The alignment algorithm is designed and implemented to align the beam based on the linear relationship of the central distance with the pointing offset. Table 1 shows the experimental results of 8 experimental sequences of the central positions of two overlapping circles in the 2D-PSD and the pointing error before and after alignment. The beam alignment can be accomplished with an accuracy of approximately 3% of the pinhole size in the far-field within one minute for the single beam-line.
The experimental results verify the correctness of the principle of the novel alignment method. When the beam pointing deviates from the center of the pinhole, there are two overlapping circles in the deviation direction in the 2D-PSD, the central of which is linear with respect to the pointing deviation.
The far-field alignment is also achieved by conventional reference method for comparison. A concave lens is used to light up the spatial filter pinhole and the alignment reference is the central position of pinhole image. The constraint condition of the alignment close loop is 5 pixels below which the alignment may not convergence. The alignment precision of traditional method in our experimental setup is approximately 2%. The alignment of single beam-line is accomplished within one minute.
Compared to the conventional reference method, the precision and efficiency of this novel alignment method is equivalent. But the novel alignment method has wider range of correcting the pointing error. Conventional reference method goes invalid under the situation of Fig. 7d because of nothing acquired by the far-field CCD. By contrast, even if a tiny beam in the near-field is acquired, the alignment still works on the basis of the holographic characteristics of the near-field. Besides, the novel alignment method saves expense by only requiring one near-field camera rather than two sets of imaging detection systems to construct an alignment system.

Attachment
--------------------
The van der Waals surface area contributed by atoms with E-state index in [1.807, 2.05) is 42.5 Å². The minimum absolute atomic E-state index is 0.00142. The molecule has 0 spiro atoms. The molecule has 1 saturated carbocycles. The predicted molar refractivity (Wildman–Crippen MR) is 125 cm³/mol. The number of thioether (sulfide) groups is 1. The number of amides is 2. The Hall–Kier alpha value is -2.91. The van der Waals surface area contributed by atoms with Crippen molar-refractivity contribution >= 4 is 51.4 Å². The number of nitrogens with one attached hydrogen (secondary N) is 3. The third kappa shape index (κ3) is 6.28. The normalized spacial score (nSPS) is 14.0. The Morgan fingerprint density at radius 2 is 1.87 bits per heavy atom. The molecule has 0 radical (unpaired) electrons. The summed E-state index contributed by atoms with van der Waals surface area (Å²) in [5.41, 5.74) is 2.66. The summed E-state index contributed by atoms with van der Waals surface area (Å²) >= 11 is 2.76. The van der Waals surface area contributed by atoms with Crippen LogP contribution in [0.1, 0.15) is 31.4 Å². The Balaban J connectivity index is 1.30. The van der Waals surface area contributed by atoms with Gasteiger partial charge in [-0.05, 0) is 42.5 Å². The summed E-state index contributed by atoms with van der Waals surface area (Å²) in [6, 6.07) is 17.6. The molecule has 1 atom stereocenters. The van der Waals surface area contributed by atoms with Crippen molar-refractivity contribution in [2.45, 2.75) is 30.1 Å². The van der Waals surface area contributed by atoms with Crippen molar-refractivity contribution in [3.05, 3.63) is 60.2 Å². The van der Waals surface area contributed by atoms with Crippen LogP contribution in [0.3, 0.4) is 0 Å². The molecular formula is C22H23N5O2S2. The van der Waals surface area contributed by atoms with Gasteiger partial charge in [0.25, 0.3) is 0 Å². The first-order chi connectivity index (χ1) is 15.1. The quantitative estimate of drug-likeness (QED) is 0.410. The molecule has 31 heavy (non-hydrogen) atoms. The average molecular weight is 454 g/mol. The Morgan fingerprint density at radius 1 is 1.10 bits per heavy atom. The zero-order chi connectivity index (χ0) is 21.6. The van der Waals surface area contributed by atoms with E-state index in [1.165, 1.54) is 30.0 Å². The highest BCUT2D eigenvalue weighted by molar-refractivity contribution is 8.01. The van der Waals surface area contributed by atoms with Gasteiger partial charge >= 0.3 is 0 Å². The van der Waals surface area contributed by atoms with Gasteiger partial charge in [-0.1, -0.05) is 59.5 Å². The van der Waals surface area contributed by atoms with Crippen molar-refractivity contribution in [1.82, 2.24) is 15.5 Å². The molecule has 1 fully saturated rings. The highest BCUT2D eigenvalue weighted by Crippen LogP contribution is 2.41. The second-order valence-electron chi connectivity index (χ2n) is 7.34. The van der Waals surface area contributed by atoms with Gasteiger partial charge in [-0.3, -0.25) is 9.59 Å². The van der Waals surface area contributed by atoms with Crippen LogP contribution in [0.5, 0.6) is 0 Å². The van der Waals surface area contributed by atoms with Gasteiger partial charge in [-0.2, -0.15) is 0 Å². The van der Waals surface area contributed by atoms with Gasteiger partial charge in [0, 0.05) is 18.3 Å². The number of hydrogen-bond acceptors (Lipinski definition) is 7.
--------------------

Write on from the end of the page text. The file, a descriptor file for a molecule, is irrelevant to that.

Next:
Since the 2D-PSD approach is based on the spatial frequency spectrum of the laser near-field, its validity is not affected by laser spatial profile. Two overlapping circles appear in the 2D-PSD due to the removal of the high frequency component by the pinhole. So no matter what the beam profile is, the alignment approach of PSD is valid under the effect of the pinhole.
This paper introduces a novel beam alignment method based on beam frequency characteristics, which is different from the traditional reference approach of successively providing the position of the near- and far-field reference and the alignment beam and then calculating the alignment error. This method employs data processing of the 2D-PSD of the near-field image and resolving the beam pointing error relative to the spatial pinhole directly. The beam pointing error is demonstrated by the two overlapping circles in the 2D-PSD, which are induced by the spatial pinhole edge. The two circles coincide when the pointing error is eliminated; otherwise they overlap in the direction of the pointing offset. The experimental results show that this scheme realizes a far-field alignment precision of less than 3% of the pinhole size in one minute, which is comparable to the traditional far-field reference approach. This scheme adopts only one near-field camera to form an alignment system, which provides a simple, efficient, and low-cost method of alignment for laser facilities.